Debris flow

Debris flow channel with deposits left after 2010 storms in Ladakh, NW Indian Himalaya. Coarse bouldery levees form the channel sides. Poorly sorted rocks lie on the channel floor.
Scars formed by debris flow in Ventura, greater Los Angeles during the winter of 1983. The photograph was taken within several months of the debris flows occurring.
Ancient debris flow deposit at Resting Springs Pass, California
A debris flow in Ladakh, triggered by storms in 2010. It has poor sorting and levees. Steep source catchment is visible in background.
Almaty, Kazakhstan, after the catastrophic debris flow of 1921. A number of facilities, including the Medeu Dam, have been built since to prevent flows of this kind from reaching the city.

Debris flows are geological phenomena in which water-laden masses of soil and fragmented rock rush down mountainsides, funnel into stream channels, entrain objects in their paths, and form thick, muddy deposits on valley floors.

- Debris flow

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Alluvial fan

Accumulation of sediments that fans outwards from a concentrated source of sediments, such as a narrow canyon emerging from an escarpment.

Alluvial fan in the French Pyrenees
Alluvial fan in Death Valley
Large alluvial fan in Death Valley showing a "toe-trimmed" profile
Alluvial fan in the Taklamakan Desert in Xinjiang showing active left and inactive right sectors
Pebble bed in the New Red Sandstone
Large alluvial fan at the base of the rim of Gale crater, Mars

The flow can take the form of infrequent debris flows or one or more ephemeral or perennial streams.


A lahar travels down a river valley in Guatemala near the Santa Maria volcano, 1989
Excavated 9th century Sambisari Hindu temple near Yogyakarta in Java, Indonesia. The temple was buried 6.5 metres under the lahar volcanic debris accumulated from centuries of Mount Merapi eruptions.
Mudline left behind on trees on the banks of the Muddy River after the 1980 eruption of Mount St. Helens showing the height of the lahar
The aftermath of a lahar from the 1982 eruption of Galunggung, Indonesia
The lahar from the 1985 eruption of Nevado del Ruiz that wiped out the town of Armero in Colombia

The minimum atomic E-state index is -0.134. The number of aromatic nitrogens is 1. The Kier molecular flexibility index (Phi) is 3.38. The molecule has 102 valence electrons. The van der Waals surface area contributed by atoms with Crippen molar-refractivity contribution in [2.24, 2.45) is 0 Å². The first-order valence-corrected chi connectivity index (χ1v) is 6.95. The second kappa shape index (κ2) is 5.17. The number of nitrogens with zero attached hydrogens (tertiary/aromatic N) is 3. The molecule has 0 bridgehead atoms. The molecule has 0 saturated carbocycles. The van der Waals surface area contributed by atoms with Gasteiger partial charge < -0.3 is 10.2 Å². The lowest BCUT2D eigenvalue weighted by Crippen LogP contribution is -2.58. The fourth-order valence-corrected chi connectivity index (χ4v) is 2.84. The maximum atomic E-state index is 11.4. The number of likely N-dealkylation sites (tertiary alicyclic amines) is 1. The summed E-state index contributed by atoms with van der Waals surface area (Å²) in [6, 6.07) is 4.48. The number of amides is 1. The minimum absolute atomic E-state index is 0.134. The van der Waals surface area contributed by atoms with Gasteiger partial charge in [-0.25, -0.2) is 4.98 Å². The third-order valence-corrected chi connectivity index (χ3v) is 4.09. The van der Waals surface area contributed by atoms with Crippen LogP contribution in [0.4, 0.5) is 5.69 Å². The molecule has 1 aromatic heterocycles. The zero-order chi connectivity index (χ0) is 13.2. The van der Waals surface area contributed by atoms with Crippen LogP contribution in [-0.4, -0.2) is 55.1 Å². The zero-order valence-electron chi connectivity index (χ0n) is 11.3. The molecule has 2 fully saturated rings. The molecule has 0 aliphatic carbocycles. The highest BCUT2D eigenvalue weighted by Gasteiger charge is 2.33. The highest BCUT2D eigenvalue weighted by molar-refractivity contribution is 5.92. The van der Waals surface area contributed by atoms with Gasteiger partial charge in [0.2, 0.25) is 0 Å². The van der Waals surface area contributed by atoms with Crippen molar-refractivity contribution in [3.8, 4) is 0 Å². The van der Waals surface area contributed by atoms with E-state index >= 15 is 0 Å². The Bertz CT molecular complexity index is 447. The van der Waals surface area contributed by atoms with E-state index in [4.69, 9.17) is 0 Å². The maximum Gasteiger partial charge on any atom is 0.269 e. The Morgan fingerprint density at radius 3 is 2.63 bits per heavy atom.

A before-and-after photograph of a river valley filled in by lahars from Mount Pinatubo

A lahar (, from ꦮ꧀ꦭꦲꦂ) is a violent type of mudflow or debris flow composed of a slurry of pyroclastic material, rocky debris and water.


A landslide near Cusco, Peru, in 2018
The Mameyes Landslide, in the Mameyes neighborhood of barrio Portugués Urbano in Ponce, Puerto Rico, was caused by extensive accumulation of rains and, according to some sources, lightning. It buried more than 100 homes.
The landslide at Surte in Sweden, 1950. It was a quick clay slide that killed one person.
The Costa della Gaveta earthflow in Potenza, Italy. Even though it moves at a rate of just a few millimeters per year and is hardly visible, this landslide causes progressive damage to the national road, the national highway, a flyover, and several houses that are built on it.
A rock slide in Guerrero, Mexico
Hotel Panorama at Lake Garda. Part of a hill of Devonian shale was removed to make the road, forming a dip-slope. The upper block detached along a bedding plane and is sliding down the hill, forming a jumbled pile of rock at the toe of the slide.
Deep-seated landslide on a mountain in Sehara, Kihō, Japan caused by torrential rain of Tropical Storm Talas
Landslide of soil and regolith in Pakistan
A Wireline extensometer monitoring slope displacement and transmitting data remotely via radio or Wi-Fi. In situ or strategically deployed extensometers may be used to provide early warning of a potential landslide.
Rhine cutting through Flims Rockslide debris, Switzerland
Global landslide risks
Ferguson Slide on California State Route 140 in June 2006
Trackside rock slide detector on the UPRR Sierra grade near Colfax, CA